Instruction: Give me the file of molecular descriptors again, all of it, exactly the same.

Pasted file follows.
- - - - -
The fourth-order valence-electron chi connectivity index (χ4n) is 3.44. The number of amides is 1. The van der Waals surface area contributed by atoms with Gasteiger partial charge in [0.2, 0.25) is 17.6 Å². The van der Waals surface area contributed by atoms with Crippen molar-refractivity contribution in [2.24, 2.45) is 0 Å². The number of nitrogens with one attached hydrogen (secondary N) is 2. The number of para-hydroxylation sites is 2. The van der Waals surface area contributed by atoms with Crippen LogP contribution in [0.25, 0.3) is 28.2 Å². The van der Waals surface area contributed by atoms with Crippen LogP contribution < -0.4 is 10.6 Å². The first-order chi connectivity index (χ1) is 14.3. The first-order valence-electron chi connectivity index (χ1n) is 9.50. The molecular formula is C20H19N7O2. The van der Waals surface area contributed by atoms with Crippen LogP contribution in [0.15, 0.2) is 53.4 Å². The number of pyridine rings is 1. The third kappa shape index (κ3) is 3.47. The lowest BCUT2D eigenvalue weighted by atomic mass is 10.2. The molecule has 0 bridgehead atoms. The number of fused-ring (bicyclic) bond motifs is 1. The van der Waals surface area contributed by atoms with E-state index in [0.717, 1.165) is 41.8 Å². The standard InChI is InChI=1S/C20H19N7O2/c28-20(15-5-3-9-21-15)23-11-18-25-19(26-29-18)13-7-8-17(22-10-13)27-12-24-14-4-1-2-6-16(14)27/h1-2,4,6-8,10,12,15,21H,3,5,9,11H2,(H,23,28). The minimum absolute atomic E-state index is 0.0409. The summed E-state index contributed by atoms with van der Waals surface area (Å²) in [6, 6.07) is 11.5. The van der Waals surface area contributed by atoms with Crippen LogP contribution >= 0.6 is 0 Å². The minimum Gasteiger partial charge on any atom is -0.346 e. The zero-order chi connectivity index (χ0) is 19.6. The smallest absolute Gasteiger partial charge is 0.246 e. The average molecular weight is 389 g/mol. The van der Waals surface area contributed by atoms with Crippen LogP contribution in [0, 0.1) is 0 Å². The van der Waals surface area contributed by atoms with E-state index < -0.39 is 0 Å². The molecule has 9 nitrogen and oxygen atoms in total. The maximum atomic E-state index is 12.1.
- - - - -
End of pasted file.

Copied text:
The fourth-order valence-electron chi connectivity index (χ4n) is 3.44. The number of amides is 1. The van der Waals surface area contributed by atoms with Gasteiger partial charge in [0.2, 0.25) is 17.6 Å². The van der Waals surface area contributed by atoms with Crippen molar-refractivity contribution in [2.24, 2.45) is 0 Å². The number of nitrogens with one attached hydrogen (secondary N) is 2. The number of para-hydroxylation sites is 2. The van der Waals surface area contributed by atoms with Crippen LogP contribution in [0.25, 0.3) is 28.2 Å². The van der Waals surface area contributed by atoms with Crippen LogP contribution < -0.4 is 10.6 Å². The first-order chi connectivity index (χ1) is 14.3. The first-order valence-electron chi connectivity index (χ1n) is 9.50. The molecular formula is C20H19N7O2. The van der Waals surface area contributed by atoms with Crippen LogP contribution in [0.15, 0.2) is 53.4 Å². The number of pyridine rings is 1. The third kappa shape index (κ3) is 3.47. The lowest BCUT2D eigenvalue weighted by atomic mass is 10.2. The molecule has 0 bridgehead atoms. The number of fused-ring (bicyclic) bond motifs is 1. The van der Waals surface area contributed by atoms with E-state index in [0.717, 1.165) is 41.8 Å². The standard InChI is InChI=1S/C20H19N7O2/c28-20(15-5-3-9-21-15)23-11-18-25-19(26-29-18)13-7-8-17(22-10-13)27-12-24-14-4-1-2-6-16(14)27/h1-2,4,6-8,10,12,15,21H,3,5,9,11H2,(H,23,28). The minimum absolute atomic E-state index is 0.0409. The summed E-state index contributed by atoms with van der Waals surface area (Å²) in [6, 6.07) is 11.5. The van der Waals surface area contributed by atoms with Crippen LogP contribution >= 0.6 is 0 Å². The minimum Gasteiger partial charge on any atom is -0.346 e. The zero-order chi connectivity index (χ0) is 19.6. The smallest absolute Gasteiger partial charge is 0.246 e. The average molecular weight is 389 g/mol. The van der Waals surface area contributed by atoms with Crippen LogP contribution in [0, 0.1) is 0 Å². The van der Waals surface area contributed by atoms with E-state index < -0.39 is 0 Å². The molecule has 9 nitrogen and oxygen atoms in total. The maximum atomic E-state index is 12.1.